Kat - What do you think the chicken of the future is going to be like? How have chickens changed over the past 50 years and what do you think the chicken will be like in the years to come?

Helen - Yes, the chicken has changed hugely in the last 50 years. But it's a very gradual change. The poultry breeding makes small changes and when you add them up over the years, it turns out it's a big change. The chicken of the future will maybe be more resistant to a lot of different diseases. I think that's going to be one of the big targets. 

One of the things I'm interested in as well is, can we add in a new gene to the chicken that expresses enzymes that will breakup 'undigestible' feed. So, a lot of food that chickens eat are wheat and maize which are very valuable grains and that is an expense and competes with humans for those grains. But then there's a lot of waste in production of those grains which the chicken can't digest. If we could add in new enzymes into the chicken gut so they can breakdown these materials to release the energy components of those plant materials then maybe chickens will be able to eat lower quality foods and not be so expensive in terms of using high quality grains.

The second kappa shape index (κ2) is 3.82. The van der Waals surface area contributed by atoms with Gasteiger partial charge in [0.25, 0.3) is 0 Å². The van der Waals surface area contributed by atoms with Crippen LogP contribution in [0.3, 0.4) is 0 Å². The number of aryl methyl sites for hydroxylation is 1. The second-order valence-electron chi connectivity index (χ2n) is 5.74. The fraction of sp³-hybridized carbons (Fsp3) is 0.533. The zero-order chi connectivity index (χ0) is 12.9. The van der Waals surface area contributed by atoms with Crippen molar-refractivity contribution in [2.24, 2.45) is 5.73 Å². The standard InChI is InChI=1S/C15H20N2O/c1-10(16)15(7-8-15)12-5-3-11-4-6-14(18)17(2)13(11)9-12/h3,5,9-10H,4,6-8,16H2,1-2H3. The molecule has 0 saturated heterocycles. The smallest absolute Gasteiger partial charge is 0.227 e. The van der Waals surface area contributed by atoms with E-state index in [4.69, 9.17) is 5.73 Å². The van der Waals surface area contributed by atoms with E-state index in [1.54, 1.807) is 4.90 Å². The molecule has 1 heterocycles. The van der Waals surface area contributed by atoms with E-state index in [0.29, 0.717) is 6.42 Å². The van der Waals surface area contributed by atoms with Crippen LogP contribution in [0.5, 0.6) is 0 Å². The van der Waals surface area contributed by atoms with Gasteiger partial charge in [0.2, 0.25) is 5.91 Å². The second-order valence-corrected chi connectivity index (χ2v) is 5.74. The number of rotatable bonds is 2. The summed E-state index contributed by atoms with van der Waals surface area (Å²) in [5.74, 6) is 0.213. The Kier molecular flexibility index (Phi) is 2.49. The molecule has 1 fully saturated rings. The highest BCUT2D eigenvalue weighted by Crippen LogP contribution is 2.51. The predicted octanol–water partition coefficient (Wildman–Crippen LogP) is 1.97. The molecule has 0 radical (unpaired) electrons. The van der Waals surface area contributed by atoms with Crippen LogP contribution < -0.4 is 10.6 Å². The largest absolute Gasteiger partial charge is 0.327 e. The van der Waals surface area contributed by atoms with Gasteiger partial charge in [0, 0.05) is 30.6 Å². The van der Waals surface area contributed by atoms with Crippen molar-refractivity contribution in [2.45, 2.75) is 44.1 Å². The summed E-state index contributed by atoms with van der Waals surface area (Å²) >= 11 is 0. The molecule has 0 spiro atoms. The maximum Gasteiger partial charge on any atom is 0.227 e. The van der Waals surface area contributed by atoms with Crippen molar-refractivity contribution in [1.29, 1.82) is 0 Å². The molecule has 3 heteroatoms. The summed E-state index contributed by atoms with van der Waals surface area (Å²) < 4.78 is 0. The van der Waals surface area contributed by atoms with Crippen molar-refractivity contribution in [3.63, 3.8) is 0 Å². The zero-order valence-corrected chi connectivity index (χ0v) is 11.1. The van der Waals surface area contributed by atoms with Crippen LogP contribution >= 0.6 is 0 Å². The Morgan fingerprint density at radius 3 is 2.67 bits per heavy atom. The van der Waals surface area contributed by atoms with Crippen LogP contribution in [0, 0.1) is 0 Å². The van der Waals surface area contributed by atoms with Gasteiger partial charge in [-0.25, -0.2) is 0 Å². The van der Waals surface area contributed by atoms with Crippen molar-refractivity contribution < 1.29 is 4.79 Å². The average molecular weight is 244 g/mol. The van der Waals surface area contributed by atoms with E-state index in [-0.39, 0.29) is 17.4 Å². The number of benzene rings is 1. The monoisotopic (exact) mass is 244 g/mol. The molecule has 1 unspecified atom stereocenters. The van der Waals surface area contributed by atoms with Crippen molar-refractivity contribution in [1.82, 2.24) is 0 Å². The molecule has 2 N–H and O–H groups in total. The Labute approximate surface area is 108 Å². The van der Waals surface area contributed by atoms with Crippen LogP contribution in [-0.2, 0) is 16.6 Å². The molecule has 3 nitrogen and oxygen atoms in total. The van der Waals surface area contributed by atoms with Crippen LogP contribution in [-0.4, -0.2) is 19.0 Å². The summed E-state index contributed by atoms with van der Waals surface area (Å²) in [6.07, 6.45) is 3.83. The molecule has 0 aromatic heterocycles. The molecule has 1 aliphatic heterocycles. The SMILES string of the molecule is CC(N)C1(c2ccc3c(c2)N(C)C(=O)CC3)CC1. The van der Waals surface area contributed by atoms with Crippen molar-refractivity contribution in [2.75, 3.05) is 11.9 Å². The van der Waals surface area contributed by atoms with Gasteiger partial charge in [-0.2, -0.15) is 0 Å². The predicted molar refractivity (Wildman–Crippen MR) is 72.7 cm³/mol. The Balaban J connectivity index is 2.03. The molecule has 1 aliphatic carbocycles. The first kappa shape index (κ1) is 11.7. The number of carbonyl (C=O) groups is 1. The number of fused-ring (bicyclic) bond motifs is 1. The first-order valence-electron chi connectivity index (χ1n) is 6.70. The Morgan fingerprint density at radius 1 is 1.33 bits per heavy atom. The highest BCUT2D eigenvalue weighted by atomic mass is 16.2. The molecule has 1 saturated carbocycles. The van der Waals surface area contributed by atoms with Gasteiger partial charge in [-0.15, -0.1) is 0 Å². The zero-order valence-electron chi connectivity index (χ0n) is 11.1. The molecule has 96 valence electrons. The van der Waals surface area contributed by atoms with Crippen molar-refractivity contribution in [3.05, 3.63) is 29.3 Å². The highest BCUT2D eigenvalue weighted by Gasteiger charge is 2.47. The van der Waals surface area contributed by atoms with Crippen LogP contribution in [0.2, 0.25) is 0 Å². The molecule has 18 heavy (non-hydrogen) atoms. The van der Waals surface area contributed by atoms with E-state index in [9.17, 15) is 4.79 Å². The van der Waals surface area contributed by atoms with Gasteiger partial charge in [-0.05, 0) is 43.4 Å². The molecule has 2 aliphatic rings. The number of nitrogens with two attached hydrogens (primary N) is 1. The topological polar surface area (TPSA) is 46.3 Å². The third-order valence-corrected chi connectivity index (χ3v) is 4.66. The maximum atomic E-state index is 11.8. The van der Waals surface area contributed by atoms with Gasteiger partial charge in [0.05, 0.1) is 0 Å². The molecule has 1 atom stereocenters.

Kat - That was Helen Sang, from the Roslin Institute.